Self Efficacy And Social Cognitive Theory

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“They are able who think they are able.” Virgil
The concept of self-efficacy is an important construct in social cognitive theory (Bandura, 1986). The theory holds that self-referent thought mediates between knowledge and action, and consequently individuals evaluate their own experiences and thought processes through self-reflection. The process of self-reflection includes a focus on our beliefs about self, which in turn includes an evaluation of the extent to which we exercise control over our self. It is an evaluation of our control over our beliefs, values, attitudes, environment and behavior (Bandura, 1977, 1997). The focus on self in the sense of personal agency can be regarded as perceived self-efficacy (Bandura 1977, 1997)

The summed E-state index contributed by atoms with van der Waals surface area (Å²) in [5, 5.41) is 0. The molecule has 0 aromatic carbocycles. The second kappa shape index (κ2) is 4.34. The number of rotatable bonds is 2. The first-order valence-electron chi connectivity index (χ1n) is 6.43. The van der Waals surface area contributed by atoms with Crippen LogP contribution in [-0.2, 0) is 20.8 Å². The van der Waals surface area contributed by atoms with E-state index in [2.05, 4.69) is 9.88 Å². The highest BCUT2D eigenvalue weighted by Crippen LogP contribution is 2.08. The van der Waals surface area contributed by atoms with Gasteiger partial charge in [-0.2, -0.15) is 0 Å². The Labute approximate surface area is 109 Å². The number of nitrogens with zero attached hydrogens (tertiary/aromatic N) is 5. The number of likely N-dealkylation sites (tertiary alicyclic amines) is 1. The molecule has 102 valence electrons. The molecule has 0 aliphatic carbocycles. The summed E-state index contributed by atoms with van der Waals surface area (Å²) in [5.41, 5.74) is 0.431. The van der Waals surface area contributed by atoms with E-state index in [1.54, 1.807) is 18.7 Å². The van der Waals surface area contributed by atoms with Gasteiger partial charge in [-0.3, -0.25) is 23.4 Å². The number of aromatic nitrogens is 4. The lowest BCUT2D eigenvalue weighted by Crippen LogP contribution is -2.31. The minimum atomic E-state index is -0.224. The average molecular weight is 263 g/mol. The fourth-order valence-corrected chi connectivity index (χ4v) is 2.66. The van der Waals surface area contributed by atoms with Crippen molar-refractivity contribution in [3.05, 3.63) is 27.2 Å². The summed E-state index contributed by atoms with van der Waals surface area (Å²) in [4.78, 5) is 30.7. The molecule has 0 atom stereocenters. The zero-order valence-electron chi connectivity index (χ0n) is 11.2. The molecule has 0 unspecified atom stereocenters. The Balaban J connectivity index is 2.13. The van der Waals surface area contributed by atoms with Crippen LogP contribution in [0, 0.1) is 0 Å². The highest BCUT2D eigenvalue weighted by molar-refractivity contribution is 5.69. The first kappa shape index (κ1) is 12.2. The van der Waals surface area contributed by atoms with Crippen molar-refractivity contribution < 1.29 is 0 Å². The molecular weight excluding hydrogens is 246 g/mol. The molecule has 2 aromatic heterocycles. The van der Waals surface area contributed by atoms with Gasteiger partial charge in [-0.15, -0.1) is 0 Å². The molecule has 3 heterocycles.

In social cognitive theory (Bandura, 1986), people are seen as self organizing, proactive and self-regulating, rather than reactive and governed by external events. Self-regulation concerns how students regulate aspects of their thinking, motivation and behaviour during learning (Pintrich & Zusho, 2002). Self-regulated learners set goals for their learning and regulate and control their cognition and motivation and adopt strategies to achieve their learning goals. The best conditions for promoting internal motivation and perception of self-efficacy, and for encouraging students to employ self regulatory strategies, are created when individuals’ perceived controllability is enhanced (Bandura & Wood, 1989) and when they are granted large
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